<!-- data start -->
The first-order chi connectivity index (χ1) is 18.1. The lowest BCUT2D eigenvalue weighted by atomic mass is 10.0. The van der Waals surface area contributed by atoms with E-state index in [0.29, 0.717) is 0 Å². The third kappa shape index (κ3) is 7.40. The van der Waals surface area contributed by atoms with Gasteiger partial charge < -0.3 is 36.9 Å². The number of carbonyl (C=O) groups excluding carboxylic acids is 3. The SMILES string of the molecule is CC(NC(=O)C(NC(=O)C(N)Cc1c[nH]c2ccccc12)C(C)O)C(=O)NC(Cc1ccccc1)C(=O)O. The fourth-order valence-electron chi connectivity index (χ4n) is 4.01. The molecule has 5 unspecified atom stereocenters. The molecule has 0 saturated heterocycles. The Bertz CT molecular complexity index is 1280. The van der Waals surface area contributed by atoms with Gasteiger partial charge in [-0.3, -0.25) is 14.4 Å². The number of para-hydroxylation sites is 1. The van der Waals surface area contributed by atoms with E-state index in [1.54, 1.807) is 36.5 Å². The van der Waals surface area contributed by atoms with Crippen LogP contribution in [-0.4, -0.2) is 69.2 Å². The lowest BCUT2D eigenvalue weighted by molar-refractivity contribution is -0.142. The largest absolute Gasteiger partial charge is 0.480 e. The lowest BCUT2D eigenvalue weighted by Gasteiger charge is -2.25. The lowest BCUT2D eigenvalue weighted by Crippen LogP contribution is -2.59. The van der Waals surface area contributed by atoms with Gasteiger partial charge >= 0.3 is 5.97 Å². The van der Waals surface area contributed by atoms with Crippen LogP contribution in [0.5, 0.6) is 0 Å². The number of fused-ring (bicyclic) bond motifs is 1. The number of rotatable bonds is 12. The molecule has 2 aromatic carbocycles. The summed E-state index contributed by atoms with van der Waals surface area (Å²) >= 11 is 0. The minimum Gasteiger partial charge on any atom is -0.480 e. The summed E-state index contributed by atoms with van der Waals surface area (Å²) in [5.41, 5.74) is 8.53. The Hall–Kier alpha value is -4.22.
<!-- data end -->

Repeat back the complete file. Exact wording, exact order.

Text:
The first-order chi connectivity index (χ1) is 18.1. The lowest BCUT2D eigenvalue weighted by atomic mass is 10.0. The van der Waals surface area contributed by atoms with E-state index in [0.29, 0.717) is 0 Å². The third kappa shape index (κ3) is 7.40. The van der Waals surface area contributed by atoms with Gasteiger partial charge < -0.3 is 36.9 Å². The number of carbonyl (C=O) groups excluding carboxylic acids is 3. The SMILES string of the molecule is CC(NC(=O)C(NC(=O)C(N)Cc1c[nH]c2ccccc12)C(C)O)C(=O)NC(Cc1ccccc1)C(=O)O. The fourth-order valence-electron chi connectivity index (χ4n) is 4.01. The molecule has 5 unspecified atom stereocenters. The molecule has 0 saturated heterocycles. The Bertz CT molecular complexity index is 1280. The van der Waals surface area contributed by atoms with Gasteiger partial charge in [-0.3, -0.25) is 14.4 Å². The number of para-hydroxylation sites is 1. The van der Waals surface area contributed by atoms with E-state index in [1.54, 1.807) is 36.5 Å². The van der Waals surface area contributed by atoms with Crippen LogP contribution in [-0.4, -0.2) is 69.2 Å². The lowest BCUT2D eigenvalue weighted by molar-refractivity contribution is -0.142. The largest absolute Gasteiger partial charge is 0.480 e. The lowest BCUT2D eigenvalue weighted by Gasteiger charge is -2.25. The lowest BCUT2D eigenvalue weighted by Crippen LogP contribution is -2.59. The van der Waals surface area contributed by atoms with Gasteiger partial charge >= 0.3 is 5.97 Å². The van der Waals surface area contributed by atoms with Crippen LogP contribution in [0.5, 0.6) is 0 Å². The number of fused-ring (bicyclic) bond motifs is 1. The number of rotatable bonds is 12. The molecule has 2 aromatic carbocycles. The summed E-state index contributed by atoms with van der Waals surface area (Å²) >= 11 is 0. The minimum Gasteiger partial charge on any atom is -0.480 e. The summed E-state index contributed by atoms with van der Waals surface area (Å²) in [5.41, 5.74) is 8.53. The Hall–Kier alpha value is -4.22.